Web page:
Wednesday, 28 November 2012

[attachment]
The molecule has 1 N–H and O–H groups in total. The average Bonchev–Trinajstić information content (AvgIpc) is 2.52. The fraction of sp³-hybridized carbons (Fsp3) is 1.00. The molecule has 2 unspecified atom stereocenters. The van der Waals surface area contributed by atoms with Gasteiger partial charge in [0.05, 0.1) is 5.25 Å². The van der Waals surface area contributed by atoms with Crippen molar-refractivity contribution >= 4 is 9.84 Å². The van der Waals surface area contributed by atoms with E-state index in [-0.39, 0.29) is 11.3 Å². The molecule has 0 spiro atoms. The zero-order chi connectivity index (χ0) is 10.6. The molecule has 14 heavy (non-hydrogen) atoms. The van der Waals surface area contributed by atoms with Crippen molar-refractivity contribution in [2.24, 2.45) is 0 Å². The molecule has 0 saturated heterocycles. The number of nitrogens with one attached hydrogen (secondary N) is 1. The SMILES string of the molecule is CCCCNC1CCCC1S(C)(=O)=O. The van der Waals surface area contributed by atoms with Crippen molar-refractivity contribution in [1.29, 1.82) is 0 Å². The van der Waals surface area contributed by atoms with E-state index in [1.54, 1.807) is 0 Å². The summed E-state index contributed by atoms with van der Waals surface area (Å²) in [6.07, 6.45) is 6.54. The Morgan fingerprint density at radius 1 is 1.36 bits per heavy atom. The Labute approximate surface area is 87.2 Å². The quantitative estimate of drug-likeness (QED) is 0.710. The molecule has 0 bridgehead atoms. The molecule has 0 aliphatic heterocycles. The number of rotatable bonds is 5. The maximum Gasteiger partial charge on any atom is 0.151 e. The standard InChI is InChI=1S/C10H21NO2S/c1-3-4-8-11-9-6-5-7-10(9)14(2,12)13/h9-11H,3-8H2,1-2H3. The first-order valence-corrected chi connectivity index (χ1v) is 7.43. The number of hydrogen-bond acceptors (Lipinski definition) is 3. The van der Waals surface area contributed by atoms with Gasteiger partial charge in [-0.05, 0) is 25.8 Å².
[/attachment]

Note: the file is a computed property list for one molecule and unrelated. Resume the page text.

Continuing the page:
Wednesday 28 November 8.30pm on BBC ALBA Eòrpa reporter Darren Laing investigates what the future holds for the Gaelic Athletic Association (GAA) and the players who take part, in the next programme of the new series on BBC ALBA. No sport in Ireland has the following and prestige of the Gaelic Games - an amateur group of sports including Gaelic football and hurling, run by the GAA. A striking example of the GAA’s power and status can be found in Dublin’s Croke Park. Home of the GAA, it has room for over 80,000 fans and where full houses can be expected for the big inter-county games. One thing separates the GAA from other sporting organisations of a similar size, and that is its amateur status. Players can expect to receive nothing more than basic travel expenses and training support from their club and representatives at the Gaelic Players’ Association. With games now regularly televised live, and players training just as hard and as often as professional athletes, Eòrpa examines the debate as to whether players should be compensated more. Also in the programme Anne Lundon reports from Spain on the problems they facing in the Delta Ebra with Apple Snails, common to South America, that are eating their way through the rice crops which could devastate the rice production in the region. There is no concrete evidence as to how the snails were introducted into the eco-system, however attempts to eradicate them are proving very difficult. Both sides of the delta are now affected and there are fears that 2014 could be catastrophic for the rice producers. Produced by BBC Gàidhlig, Eòrpa is broadcast weekly on BBC ALBA at 8.30pm.